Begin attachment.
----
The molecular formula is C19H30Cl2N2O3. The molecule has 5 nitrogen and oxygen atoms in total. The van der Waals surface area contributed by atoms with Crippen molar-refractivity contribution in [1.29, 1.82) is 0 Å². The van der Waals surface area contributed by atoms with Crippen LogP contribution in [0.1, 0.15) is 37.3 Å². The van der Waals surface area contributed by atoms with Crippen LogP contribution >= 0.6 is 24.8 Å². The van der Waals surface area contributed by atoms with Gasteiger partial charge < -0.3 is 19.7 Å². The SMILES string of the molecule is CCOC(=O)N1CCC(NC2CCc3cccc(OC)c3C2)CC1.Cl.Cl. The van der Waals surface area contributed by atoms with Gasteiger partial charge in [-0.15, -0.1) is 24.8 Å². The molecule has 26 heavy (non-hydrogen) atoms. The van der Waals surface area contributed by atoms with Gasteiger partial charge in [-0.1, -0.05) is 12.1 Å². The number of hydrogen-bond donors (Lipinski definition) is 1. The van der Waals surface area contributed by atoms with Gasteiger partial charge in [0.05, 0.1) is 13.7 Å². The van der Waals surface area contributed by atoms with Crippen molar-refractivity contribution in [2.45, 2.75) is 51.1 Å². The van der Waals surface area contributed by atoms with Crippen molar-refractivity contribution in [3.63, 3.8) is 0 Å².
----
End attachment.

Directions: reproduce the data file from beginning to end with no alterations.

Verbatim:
The molecular formula is C19H30Cl2N2O3. The molecule has 5 nitrogen and oxygen atoms in total. The van der Waals surface area contributed by atoms with Crippen molar-refractivity contribution in [1.29, 1.82) is 0 Å². The van der Waals surface area contributed by atoms with Crippen LogP contribution in [0.1, 0.15) is 37.3 Å². The van der Waals surface area contributed by atoms with Crippen LogP contribution >= 0.6 is 24.8 Å². The van der Waals surface area contributed by atoms with Gasteiger partial charge < -0.3 is 19.7 Å². The SMILES string of the molecule is CCOC(=O)N1CCC(NC2CCc3cccc(OC)c3C2)CC1.Cl.Cl. The van der Waals surface area contributed by atoms with Gasteiger partial charge in [-0.15, -0.1) is 24.8 Å². The molecule has 26 heavy (non-hydrogen) atoms. The van der Waals surface area contributed by atoms with Gasteiger partial charge in [-0.1, -0.05) is 12.1 Å². The number of hydrogen-bond donors (Lipinski definition) is 1. The van der Waals surface area contributed by atoms with Gasteiger partial charge in [0.05, 0.1) is 13.7 Å². The van der Waals surface area contributed by atoms with Crippen molar-refractivity contribution in [2.45, 2.75) is 51.1 Å². The van der Waals surface area contributed by atoms with Crippen molar-refractivity contribution in [3.63, 3.8) is 0 Å².